[Letters] Remember the poor at G-20For decades, the poor nations have been made to imagine that they belong to the “wretched of the world” category. It is a painful thought but it must be said anyway. Sitting through presentations and observing discussions at the just concluded Korea-World Bank High Level Conference, I could not help picturing the state of Korea when it belonged to the “wretched” category. But that was long before a miracle dawned on the Han River. Today, Korea has joined the newly industrialized countries after maintaining an outstandingly high economic growth in the last few decades. The Korea-World Bank conference in fact placed the country a ladder higher terming it as an advanced and high-income economy worth emulating.
While I do not dispute the economic development of this great nation, I have reservations of what it means to be economically successful vis-a-vis quality of human life. Failure to contextualize this success only leads to a narrow view of reality, for example from an economic rationalism viewpoint or seeing and pursing life primarily for economic worth but refusing to mention related and massive socioeconomic changes. Such transformations are often reflected in financial hardships, unhealthy competition, increased suicide and rising divorce rates, among others. Nonetheless, despite its share of challenges, Korea’s development in the recent past is laudable.
We read from historical facts how Korea survived on a begging bowl with more appetite than food; a typical phenomenon of Africa’s and South Asia’s poor. At present, with not only more food than appetite but also with a significant influence internationally, Korea can tolerably speak for the poor. More crucial is the Korea’s historical presidency of this year’s G-20 Summit on which the poor nations are pegging their hope. They hope that Korea has not forgotten the state of poverty it was in several decades ago and now reflected by the poor states. They are waiting to see if President Lee Myung-bak’s proposed agenda can go through implementation process with muscle enough to trickle down to them.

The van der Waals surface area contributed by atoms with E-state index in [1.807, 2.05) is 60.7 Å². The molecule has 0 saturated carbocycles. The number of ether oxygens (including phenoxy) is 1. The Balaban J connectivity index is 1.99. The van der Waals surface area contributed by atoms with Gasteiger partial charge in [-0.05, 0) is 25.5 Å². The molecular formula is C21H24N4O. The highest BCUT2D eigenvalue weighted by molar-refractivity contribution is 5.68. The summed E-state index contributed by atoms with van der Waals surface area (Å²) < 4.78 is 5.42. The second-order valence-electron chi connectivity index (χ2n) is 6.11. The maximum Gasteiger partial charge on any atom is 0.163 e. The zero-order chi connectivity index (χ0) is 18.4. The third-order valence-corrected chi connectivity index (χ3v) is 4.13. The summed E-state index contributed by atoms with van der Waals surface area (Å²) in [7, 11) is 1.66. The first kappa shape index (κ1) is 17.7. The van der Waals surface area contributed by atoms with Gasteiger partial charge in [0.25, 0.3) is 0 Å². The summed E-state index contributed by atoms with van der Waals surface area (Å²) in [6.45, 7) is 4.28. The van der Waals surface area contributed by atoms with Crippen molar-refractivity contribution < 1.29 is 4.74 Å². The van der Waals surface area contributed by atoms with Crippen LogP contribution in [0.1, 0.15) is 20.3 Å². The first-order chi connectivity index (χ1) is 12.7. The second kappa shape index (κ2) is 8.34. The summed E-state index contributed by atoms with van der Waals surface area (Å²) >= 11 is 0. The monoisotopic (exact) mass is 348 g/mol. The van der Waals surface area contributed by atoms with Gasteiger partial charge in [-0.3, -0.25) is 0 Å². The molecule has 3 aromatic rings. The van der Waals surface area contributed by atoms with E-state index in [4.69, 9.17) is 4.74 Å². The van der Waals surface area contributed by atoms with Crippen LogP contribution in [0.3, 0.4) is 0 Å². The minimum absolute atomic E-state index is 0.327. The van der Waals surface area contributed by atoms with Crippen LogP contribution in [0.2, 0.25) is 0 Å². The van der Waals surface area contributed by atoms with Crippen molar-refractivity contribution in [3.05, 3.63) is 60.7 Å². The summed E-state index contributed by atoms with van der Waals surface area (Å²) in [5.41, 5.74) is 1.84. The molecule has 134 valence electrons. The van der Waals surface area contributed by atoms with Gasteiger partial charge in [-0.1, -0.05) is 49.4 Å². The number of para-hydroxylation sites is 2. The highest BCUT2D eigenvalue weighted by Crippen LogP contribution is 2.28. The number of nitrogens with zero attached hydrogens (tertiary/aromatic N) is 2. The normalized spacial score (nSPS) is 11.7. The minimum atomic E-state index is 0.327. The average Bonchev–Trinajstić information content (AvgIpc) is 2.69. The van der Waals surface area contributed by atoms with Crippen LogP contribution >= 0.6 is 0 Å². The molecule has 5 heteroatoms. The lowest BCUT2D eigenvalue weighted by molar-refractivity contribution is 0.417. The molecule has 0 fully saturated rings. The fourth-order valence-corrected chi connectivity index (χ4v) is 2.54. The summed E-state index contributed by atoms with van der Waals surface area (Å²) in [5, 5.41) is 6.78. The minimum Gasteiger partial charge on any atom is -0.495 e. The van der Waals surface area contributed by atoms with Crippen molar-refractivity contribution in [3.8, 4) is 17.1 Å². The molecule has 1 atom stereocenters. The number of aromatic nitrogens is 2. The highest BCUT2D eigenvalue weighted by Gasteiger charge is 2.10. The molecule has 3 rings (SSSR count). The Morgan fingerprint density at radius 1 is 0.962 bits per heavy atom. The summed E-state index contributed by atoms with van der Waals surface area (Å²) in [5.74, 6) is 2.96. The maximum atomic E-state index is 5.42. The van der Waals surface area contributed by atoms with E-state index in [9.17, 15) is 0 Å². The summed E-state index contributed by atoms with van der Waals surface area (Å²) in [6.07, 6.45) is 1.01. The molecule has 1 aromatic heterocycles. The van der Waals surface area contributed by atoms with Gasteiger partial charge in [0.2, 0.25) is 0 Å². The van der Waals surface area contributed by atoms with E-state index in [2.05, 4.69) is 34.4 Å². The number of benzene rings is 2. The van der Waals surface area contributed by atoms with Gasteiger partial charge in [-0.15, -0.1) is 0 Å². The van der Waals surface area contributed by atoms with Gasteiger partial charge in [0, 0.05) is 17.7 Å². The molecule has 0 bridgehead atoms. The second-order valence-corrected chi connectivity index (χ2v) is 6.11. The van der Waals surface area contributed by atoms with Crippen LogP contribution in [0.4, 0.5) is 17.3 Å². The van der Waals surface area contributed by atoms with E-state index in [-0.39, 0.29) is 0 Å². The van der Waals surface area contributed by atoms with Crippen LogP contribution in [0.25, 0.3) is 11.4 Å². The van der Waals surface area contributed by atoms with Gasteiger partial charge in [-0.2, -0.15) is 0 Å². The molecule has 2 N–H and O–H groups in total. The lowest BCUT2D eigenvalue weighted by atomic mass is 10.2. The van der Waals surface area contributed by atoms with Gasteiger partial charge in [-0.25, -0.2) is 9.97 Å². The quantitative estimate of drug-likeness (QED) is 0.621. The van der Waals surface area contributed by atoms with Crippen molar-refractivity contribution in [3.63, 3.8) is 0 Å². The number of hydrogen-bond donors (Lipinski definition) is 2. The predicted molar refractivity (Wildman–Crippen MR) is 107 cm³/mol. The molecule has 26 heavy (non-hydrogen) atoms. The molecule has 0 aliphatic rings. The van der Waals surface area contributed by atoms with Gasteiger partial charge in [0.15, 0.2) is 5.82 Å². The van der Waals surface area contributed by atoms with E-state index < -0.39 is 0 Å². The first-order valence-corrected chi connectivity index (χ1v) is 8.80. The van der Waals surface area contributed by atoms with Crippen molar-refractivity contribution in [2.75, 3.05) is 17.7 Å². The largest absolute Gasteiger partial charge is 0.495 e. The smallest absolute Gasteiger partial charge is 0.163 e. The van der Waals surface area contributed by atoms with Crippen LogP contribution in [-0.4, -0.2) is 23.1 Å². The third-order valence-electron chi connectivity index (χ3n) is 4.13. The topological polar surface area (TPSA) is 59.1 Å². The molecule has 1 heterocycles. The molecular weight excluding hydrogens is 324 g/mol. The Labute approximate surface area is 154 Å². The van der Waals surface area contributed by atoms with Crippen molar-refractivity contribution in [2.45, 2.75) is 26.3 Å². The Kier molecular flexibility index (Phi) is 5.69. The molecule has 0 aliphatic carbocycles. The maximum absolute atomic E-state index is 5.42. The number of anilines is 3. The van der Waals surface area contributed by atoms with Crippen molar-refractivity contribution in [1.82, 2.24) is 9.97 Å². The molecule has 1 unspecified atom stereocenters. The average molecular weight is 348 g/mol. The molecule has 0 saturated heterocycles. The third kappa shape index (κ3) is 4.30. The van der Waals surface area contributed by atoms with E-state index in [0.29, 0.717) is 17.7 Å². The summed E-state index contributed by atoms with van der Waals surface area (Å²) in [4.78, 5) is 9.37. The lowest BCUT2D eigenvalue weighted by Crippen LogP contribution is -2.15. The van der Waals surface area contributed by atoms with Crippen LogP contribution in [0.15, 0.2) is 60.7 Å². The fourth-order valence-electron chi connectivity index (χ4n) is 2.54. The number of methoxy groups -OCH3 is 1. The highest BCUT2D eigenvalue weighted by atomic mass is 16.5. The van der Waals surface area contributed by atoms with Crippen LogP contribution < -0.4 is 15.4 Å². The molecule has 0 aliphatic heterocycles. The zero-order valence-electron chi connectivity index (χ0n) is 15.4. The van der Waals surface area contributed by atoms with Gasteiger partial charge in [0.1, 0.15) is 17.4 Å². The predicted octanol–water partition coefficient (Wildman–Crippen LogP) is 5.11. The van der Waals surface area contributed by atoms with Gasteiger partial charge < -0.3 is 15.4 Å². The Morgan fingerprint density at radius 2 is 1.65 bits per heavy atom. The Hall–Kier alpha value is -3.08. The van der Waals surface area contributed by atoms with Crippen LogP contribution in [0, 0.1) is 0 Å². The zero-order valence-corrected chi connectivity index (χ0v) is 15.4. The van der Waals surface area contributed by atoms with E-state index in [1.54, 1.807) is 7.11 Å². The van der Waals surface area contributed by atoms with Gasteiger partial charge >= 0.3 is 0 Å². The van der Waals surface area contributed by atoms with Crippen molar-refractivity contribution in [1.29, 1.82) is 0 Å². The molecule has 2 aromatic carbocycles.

From the Korea?World Conference last week, two things, among others, caught my attention. First, that the developing nations matter at the international stage and rich nations actually need them for sustainable growth. Second, the era and the days of near imperialist International Financial Institutions (IFIs) are numbered. The time for their reformation is fast approaching. Reformed IFIs mean fair representation setting an environment for a win-win framework.
For instance, a coffee farmer on the slopes of Mt. Kenya or KwaZulu-Natal who toils all year round and sells quality beans for export may want his voice heard through fair representation at the WTO where policies determining world prices are crafted.
For the farmer’s sake, Korea must lead the surgery on the entire Bretton Woods institutions.
Meanwhile, on the development agenda Korea can already make a huge difference in inventing and advancing green technologies. Sharing these advancements with poor nations can help to counter the consequences of climate change of which the poor nations have been on the receiving end. Korea can also share its economic planning and infrastructure development strategies with deprived nations. Expanding its developmental aid for education and health fields would be another noble course to display responsibility.
a Kenyan graduate school student at Kosin University, Busan. He is the leader of the South Africa Y-20 Summit - a JoongAng Ilbo sponsored student version of the G-20 Summit.
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